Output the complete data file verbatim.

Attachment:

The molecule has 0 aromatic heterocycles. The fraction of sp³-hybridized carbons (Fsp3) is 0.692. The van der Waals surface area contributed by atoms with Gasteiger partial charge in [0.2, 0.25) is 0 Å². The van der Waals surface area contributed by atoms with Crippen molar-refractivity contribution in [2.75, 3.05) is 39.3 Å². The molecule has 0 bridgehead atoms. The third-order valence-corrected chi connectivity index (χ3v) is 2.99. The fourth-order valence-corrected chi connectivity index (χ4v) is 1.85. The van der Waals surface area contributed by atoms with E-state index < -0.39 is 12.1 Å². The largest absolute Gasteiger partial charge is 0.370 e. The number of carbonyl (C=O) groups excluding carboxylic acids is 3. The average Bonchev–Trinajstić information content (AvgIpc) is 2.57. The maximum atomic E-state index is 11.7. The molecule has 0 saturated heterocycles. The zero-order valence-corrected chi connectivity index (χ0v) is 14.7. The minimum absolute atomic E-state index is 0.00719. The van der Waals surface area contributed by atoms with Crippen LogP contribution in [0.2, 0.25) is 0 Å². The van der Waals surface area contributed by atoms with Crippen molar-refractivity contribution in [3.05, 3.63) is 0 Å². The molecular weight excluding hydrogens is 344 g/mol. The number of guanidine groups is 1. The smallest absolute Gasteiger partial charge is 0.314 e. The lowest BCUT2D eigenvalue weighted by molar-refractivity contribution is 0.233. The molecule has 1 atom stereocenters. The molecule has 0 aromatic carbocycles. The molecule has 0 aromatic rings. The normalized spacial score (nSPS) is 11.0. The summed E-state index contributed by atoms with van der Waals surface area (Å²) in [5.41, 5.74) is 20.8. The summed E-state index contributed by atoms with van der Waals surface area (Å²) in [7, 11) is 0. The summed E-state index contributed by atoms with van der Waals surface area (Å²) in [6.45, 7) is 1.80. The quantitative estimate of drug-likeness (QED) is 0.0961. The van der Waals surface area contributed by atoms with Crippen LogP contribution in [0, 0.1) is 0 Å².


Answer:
The molecule has 0 aromatic heterocycles. The fraction of sp³-hybridized carbons (Fsp3) is 0.692. The van der Waals surface area contributed by atoms with Gasteiger partial charge in [0.2, 0.25) is 0 Å². The van der Waals surface area contributed by atoms with Crippen molar-refractivity contribution in [2.75, 3.05) is 39.3 Å². The molecule has 0 bridgehead atoms. The third-order valence-corrected chi connectivity index (χ3v) is 2.99. The fourth-order valence-corrected chi connectivity index (χ4v) is 1.85. The van der Waals surface area contributed by atoms with E-state index < -0.39 is 12.1 Å². The largest absolute Gasteiger partial charge is 0.370 e. The number of carbonyl (C=O) groups excluding carboxylic acids is 3. The average Bonchev–Trinajstić information content (AvgIpc) is 2.57. The maximum atomic E-state index is 11.7. The molecule has 0 saturated heterocycles. The zero-order valence-corrected chi connectivity index (χ0v) is 14.7. The minimum absolute atomic E-state index is 0.00719. The van der Waals surface area contributed by atoms with Crippen LogP contribution in [0.2, 0.25) is 0 Å². The van der Waals surface area contributed by atoms with Crippen molar-refractivity contribution in [3.05, 3.63) is 0 Å². The molecular weight excluding hydrogens is 344 g/mol. The number of guanidine groups is 1. The smallest absolute Gasteiger partial charge is 0.314 e. The lowest BCUT2D eigenvalue weighted by molar-refractivity contribution is 0.233. The molecule has 1 atom stereocenters. The molecule has 0 aromatic carbocycles. The molecule has 0 aromatic rings. The normalized spacial score (nSPS) is 11.0. The summed E-state index contributed by atoms with van der Waals surface area (Å²) in [5.41, 5.74) is 20.8. The summed E-state index contributed by atoms with van der Waals surface area (Å²) in [7, 11) is 0. The summed E-state index contributed by atoms with van der Waals surface area (Å²) in [6.45, 7) is 1.80. The quantitative estimate of drug-likeness (QED) is 0.0961. The van der Waals surface area contributed by atoms with Crippen LogP contribution in [0, 0.1) is 0 Å².